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Obama? Not on Iran's airwaves

The U.S. president's speech clashed with a day of mourning for the late Ayatollah Khomeini. But many Iranians found a way to listen.

Others have more fanciful reasons for their support of the new president. “You can tell he’s a Muslim, that he was raised as a Muslim,” said Masoud Aghamehdi, an accountant. “He doesn’t say it, but that’s why he understands the region’s problems.”

One rumor circulating Tehran has it that Obama’s Muslim lineage traces back to emigrants from southern Iran to the African continent. The idea of a direct link the American head of state has resonance among the nationalistic Iranians.

But Iranians interested in hearing from the American president had to rely on satellite dishes — illegal in Iran, but in no short supply in Tehran and among the well-to-do in other parts of the country — to access broadcasts from the BBC, CNN or Al Jazeera.

One Iranian journalist who watched the speech was impressed. “He said that we have the right to nuclear energy,” she said. “That is what everyone in Iran has always wanted and no one here was prepared to give up. Very wise of him. We need to respond to this.”

The affinity many Iranians express, in private, for Obama matches an admiration for the United States that itself is nothing new. “We all grew up listening to American music, watching American movies,” said Layla Hamid, a student at Tehran University. “And our parents want to send us to American universities."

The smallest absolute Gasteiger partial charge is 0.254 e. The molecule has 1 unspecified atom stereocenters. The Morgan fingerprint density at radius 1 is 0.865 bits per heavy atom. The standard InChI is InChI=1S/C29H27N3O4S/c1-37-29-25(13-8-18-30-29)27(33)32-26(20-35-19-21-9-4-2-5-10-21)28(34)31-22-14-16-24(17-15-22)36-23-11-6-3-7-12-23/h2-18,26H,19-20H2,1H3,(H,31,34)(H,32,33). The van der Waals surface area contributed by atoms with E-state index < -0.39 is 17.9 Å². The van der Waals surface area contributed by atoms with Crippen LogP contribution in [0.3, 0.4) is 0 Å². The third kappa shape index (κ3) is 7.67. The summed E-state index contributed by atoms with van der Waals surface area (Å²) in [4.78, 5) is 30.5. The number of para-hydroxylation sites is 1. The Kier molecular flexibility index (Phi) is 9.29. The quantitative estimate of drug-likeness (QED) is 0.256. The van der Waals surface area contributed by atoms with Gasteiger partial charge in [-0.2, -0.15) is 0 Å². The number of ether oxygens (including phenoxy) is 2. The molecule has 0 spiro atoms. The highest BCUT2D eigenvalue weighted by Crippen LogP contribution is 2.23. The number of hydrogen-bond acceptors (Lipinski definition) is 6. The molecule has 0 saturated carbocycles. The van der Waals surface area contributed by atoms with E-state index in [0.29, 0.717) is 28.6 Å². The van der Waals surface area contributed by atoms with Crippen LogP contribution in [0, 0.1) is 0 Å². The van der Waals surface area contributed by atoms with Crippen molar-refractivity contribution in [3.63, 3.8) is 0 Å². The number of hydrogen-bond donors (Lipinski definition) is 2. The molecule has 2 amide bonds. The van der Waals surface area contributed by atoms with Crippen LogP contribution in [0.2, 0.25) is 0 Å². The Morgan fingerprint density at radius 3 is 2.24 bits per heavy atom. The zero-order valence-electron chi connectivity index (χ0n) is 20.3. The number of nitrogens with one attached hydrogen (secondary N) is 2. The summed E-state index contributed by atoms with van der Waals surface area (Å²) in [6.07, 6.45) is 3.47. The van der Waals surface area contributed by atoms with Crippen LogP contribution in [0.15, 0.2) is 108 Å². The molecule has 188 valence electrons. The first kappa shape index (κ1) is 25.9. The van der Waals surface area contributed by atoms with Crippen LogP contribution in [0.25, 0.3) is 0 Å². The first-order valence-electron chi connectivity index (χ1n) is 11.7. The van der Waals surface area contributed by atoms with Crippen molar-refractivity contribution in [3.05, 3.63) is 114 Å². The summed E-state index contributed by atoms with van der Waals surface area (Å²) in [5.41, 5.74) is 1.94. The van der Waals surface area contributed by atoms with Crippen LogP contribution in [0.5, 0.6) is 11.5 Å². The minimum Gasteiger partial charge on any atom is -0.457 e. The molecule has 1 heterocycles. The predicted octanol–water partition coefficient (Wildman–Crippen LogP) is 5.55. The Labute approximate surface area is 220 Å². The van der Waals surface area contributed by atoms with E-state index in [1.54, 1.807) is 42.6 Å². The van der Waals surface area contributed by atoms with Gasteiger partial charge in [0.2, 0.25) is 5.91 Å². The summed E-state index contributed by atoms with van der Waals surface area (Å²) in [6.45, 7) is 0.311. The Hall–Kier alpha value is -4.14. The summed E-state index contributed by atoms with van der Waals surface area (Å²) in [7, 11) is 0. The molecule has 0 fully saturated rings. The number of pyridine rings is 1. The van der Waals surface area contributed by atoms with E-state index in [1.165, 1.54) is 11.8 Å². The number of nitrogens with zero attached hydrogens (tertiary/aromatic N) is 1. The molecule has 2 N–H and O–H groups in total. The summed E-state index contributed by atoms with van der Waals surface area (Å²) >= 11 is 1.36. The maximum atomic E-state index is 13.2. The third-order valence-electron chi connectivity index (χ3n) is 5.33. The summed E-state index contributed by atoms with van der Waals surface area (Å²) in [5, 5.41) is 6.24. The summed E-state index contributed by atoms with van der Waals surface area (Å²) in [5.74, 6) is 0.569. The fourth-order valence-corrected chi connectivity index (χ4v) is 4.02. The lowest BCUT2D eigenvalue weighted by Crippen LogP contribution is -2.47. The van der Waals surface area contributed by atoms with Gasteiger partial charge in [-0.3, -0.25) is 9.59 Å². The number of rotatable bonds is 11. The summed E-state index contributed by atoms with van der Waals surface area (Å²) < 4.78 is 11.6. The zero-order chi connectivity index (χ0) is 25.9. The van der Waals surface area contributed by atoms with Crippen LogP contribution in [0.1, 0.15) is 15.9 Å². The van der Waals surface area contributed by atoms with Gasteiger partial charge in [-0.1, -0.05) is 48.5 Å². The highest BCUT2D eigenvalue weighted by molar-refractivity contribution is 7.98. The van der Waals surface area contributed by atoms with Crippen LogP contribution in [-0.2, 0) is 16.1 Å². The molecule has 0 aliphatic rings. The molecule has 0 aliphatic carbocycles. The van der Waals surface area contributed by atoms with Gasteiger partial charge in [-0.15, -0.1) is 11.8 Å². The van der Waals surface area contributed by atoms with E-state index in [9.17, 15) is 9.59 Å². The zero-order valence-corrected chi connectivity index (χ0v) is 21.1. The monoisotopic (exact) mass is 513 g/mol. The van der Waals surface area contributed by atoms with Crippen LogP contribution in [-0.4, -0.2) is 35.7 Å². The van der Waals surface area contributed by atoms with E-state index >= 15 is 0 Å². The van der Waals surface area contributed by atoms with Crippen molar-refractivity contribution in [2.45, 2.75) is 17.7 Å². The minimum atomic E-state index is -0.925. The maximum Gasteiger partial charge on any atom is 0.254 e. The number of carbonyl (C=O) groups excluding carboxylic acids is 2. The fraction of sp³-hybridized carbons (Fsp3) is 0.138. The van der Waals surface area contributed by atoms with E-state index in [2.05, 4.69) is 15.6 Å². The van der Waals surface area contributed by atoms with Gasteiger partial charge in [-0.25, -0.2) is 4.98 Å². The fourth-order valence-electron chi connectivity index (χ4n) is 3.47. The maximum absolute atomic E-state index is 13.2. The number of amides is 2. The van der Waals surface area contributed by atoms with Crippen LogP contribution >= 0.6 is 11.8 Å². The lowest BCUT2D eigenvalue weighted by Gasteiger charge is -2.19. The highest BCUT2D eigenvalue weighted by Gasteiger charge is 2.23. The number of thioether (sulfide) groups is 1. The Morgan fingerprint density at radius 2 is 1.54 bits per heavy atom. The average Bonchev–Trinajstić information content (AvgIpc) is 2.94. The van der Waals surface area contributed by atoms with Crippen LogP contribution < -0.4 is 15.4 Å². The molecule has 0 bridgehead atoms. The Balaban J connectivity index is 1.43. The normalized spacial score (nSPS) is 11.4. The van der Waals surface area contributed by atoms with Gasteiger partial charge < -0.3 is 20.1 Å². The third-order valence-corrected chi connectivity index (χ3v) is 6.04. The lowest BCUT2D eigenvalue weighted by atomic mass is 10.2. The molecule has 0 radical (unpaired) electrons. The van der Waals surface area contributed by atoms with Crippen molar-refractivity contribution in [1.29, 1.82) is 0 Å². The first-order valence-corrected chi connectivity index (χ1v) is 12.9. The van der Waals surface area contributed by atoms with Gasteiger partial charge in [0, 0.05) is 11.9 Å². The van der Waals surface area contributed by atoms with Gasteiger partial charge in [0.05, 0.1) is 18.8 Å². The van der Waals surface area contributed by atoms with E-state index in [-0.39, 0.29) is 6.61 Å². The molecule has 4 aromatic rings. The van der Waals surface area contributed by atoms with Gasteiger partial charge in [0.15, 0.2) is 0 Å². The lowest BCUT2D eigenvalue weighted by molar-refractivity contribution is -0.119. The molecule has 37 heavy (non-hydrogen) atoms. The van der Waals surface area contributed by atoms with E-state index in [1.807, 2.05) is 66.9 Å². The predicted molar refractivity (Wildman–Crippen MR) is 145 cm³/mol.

Another student, Kamiar Day, said: “We want to maintain our independence. But, there’s no reason not to have stronger connections with all countries.”

And with rapprochement seemingly a real possibility under the Obama administration, relations with the West have increasingly emerged as a hot issue in the impending Iranian presidential election, scheduled for June 12. In particular, incumbent president Mahmoud Ahmadinejad has been put on the defensive.

Having spent the past three years displaying his talent for domestic populism and international provocation, he’s now making awkward attempts at statesmanship. In response to Obama’s offer of direct negotiations on Iran’s nuclear program, Ahmadinejad has suggested that he arrange to debate the American president at the United Nations on “the roots of the world’s problems.”

But, Ahmadinejad’s record has left him open to charges that his hardline course has failed to pursue Iranian interests. During a televised debate on Wednesday night, Ahmadinejad’s main challenger, Mir-Hossein Mousavi, did not spare any criticism. Ahmadinejad’s foreign policy, Mousavi said, suffered from “adventurism, instability, exhibitionism and extremism.”

Another candidate, Mehdi Karroubi, a cleric aligned with the reformist camp, has made more explicit attempts to exploit Obama’s popularity. Wherever Karroubi speaks, one word, written in English and familiar from the American campaign trail, adorns his podium: “Change.”